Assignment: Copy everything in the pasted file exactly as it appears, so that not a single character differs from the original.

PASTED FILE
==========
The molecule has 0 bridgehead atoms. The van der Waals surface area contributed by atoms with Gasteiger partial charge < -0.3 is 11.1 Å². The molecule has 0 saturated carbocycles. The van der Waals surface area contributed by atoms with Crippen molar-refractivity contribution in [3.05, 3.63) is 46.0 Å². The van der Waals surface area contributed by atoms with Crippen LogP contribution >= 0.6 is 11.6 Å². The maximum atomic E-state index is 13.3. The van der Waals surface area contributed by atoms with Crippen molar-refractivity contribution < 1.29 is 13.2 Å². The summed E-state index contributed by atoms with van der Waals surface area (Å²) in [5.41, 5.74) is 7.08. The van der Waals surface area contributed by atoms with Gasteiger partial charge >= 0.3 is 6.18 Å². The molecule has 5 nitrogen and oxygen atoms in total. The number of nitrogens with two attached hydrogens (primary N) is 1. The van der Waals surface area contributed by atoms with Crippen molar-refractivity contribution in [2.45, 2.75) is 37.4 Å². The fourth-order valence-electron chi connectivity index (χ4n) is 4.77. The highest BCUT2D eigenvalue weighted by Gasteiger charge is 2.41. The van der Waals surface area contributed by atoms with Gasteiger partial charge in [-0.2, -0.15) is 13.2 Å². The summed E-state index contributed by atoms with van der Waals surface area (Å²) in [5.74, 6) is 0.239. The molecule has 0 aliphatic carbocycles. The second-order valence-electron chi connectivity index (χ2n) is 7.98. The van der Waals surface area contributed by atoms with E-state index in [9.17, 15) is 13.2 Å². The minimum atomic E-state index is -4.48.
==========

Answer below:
The molecule has 0 bridgehead atoms. The van der Waals surface area contributed by atoms with Gasteiger partial charge < -0.3 is 11.1 Å². The molecule has 0 saturated carbocycles. The van der Waals surface area contributed by atoms with Crippen molar-refractivity contribution in [3.05, 3.63) is 46.0 Å². The van der Waals surface area contributed by atoms with Crippen LogP contribution >= 0.6 is 11.6 Å². The maximum atomic E-state index is 13.3. The van der Waals surface area contributed by atoms with Crippen molar-refractivity contribution < 1.29 is 13.2 Å². The summed E-state index contributed by atoms with van der Waals surface area (Å²) in [5.41, 5.74) is 7.08. The van der Waals surface area contributed by atoms with Gasteiger partial charge >= 0.3 is 6.18 Å². The molecule has 5 nitrogen and oxygen atoms in total. The number of nitrogens with two attached hydrogens (primary N) is 1. The van der Waals surface area contributed by atoms with Crippen molar-refractivity contribution in [2.45, 2.75) is 37.4 Å². The fourth-order valence-electron chi connectivity index (χ4n) is 4.77. The highest BCUT2D eigenvalue weighted by Gasteiger charge is 2.41. The van der Waals surface area contributed by atoms with Gasteiger partial charge in [-0.2, -0.15) is 13.2 Å². The summed E-state index contributed by atoms with van der Waals surface area (Å²) in [5.74, 6) is 0.239. The molecule has 0 aliphatic carbocycles. The second-order valence-electron chi connectivity index (χ2n) is 7.98. The van der Waals surface area contributed by atoms with E-state index in [9.17, 15) is 13.2 Å². The minimum atomic E-state index is -4.48.